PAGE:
(1) the nature and circumstances of the offense charged, including whether the offense is a crime of violence or involves a narcotic drug;
(2) the weight of the evidence against the person;
(3) the history and characteristics of the person, including--
(A) his character, physical and mental condition, family ties, employment, financial resources, length of residence in the community, community ties, past conduct, history relating to drug or alcohol abuse, criminal history, and record concerning appearance at court proceedings; and
(B) whether, at the time of the current offense or arrest, he was on probation, on parole, or on other release pending trial, sentencing, appeal, or completion of sentence for an offense under Federal, State, or local law; and
(4) the nature and seriousness of the danger to any person or the community that would be posed by the person's release.
This court has held that a finding of either danger to the community or risk of flight will be sufficient to detain the defendant pending trial. United States v. Daniels, 772 F.2d 382, 383 (7th Cir.1985). Therefore, at this point, we could affirm the court's application of the statute to detain Mr. Portes. However, for the sake of completeness, we will review the magistrate's and district court's decisions that Mr. Portes also presented a risk of flight.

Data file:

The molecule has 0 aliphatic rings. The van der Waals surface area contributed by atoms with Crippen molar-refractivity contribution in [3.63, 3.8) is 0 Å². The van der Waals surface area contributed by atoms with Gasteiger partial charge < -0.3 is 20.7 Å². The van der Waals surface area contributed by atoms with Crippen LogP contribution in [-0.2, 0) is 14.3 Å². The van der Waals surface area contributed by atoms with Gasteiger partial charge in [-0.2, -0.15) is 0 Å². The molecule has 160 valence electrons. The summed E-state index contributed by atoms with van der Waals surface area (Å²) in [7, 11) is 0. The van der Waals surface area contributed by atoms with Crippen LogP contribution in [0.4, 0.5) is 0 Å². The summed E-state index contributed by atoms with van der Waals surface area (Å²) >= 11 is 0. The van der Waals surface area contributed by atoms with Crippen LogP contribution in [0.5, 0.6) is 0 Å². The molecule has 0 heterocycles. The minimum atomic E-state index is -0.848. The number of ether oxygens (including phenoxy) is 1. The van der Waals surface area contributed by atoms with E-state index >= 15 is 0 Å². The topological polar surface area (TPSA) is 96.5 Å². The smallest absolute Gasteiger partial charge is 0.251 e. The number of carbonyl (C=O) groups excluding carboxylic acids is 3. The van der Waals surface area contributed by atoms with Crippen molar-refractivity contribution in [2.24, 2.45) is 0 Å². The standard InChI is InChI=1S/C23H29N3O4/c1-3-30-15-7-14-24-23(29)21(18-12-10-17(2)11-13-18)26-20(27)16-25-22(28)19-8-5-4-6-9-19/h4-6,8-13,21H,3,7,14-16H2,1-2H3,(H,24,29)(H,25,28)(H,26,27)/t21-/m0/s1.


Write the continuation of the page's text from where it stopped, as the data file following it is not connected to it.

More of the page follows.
RISK OF FLIGHT
The government also bears the burden of proving that no set of conditions will reasonably assure Mr. Portes' appearance at the required times. The statute does not establish the quantum of proof by which the government must establish this risk of flight. We adopt the position taken by the other circuits that congressional silence means acquiescence in the traditional preponderance of the evidence standard. Chimurenga, 760 F.2d at 405-06; Orta, 760 F.2d at 891 n. 20.9 The statute directs the judicial officer to consider the same factors as those considered on the danger to the community issue. 18 U.S.C. Sec. 3142(g).10 Once again the government was permitted to utilize the rebuttable presumption based on the congressional determination that those involved in narcotics organizations often present a high risk of flight. The government also relied heavily on the statement of a reliable informant that Mr. Portes was likely to flee. In addition, the government suggested that the availability of phony identification and large amounts of cash, as well as Mr. Portes' lack of ties to the community, made it impossible for the court to establish a set of conditions which would reasonably assure his presence.